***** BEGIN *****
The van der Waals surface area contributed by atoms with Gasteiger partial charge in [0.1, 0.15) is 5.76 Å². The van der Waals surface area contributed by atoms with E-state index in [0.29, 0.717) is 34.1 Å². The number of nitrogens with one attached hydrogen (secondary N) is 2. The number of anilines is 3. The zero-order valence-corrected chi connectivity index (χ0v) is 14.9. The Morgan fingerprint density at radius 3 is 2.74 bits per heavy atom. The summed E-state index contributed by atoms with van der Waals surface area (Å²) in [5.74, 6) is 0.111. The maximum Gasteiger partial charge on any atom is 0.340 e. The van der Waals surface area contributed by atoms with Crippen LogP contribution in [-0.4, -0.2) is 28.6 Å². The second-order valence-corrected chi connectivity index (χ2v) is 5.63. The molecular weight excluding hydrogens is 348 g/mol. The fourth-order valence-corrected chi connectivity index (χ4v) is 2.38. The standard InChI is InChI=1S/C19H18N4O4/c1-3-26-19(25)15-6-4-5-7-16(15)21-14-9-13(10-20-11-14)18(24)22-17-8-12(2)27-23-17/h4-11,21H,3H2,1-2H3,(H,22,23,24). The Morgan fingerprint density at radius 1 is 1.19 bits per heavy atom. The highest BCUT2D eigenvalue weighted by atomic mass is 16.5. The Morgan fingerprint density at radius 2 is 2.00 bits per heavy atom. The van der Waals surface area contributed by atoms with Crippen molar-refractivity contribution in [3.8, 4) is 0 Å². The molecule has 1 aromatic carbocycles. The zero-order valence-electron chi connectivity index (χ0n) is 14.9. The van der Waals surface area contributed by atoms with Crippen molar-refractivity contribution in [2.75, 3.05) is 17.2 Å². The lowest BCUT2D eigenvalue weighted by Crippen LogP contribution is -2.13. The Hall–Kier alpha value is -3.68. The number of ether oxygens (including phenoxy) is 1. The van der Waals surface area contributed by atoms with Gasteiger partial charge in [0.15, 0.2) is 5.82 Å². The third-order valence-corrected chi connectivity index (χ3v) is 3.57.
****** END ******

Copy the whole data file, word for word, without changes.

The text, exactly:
The van der Waals surface area contributed by atoms with Gasteiger partial charge in [0.1, 0.15) is 5.76 Å². The van der Waals surface area contributed by atoms with E-state index in [0.29, 0.717) is 34.1 Å². The number of nitrogens with one attached hydrogen (secondary N) is 2. The number of anilines is 3. The zero-order valence-corrected chi connectivity index (χ0v) is 14.9. The Morgan fingerprint density at radius 3 is 2.74 bits per heavy atom. The summed E-state index contributed by atoms with van der Waals surface area (Å²) in [5.74, 6) is 0.111. The maximum Gasteiger partial charge on any atom is 0.340 e. The van der Waals surface area contributed by atoms with Crippen LogP contribution in [-0.4, -0.2) is 28.6 Å². The second-order valence-corrected chi connectivity index (χ2v) is 5.63. The molecular weight excluding hydrogens is 348 g/mol. The fourth-order valence-corrected chi connectivity index (χ4v) is 2.38. The standard InChI is InChI=1S/C19H18N4O4/c1-3-26-19(25)15-6-4-5-7-16(15)21-14-9-13(10-20-11-14)18(24)22-17-8-12(2)27-23-17/h4-11,21H,3H2,1-2H3,(H,22,23,24). The Morgan fingerprint density at radius 1 is 1.19 bits per heavy atom. The highest BCUT2D eigenvalue weighted by atomic mass is 16.5. The Morgan fingerprint density at radius 2 is 2.00 bits per heavy atom. The van der Waals surface area contributed by atoms with Crippen molar-refractivity contribution in [3.8, 4) is 0 Å². The molecule has 1 aromatic carbocycles. The zero-order valence-electron chi connectivity index (χ0n) is 14.9. The van der Waals surface area contributed by atoms with Crippen molar-refractivity contribution in [2.75, 3.05) is 17.2 Å². The lowest BCUT2D eigenvalue weighted by Crippen LogP contribution is -2.13. The Hall–Kier alpha value is -3.68. The number of ether oxygens (including phenoxy) is 1. The van der Waals surface area contributed by atoms with Gasteiger partial charge in [0.15, 0.2) is 5.82 Å². The third-order valence-corrected chi connectivity index (χ3v) is 3.57.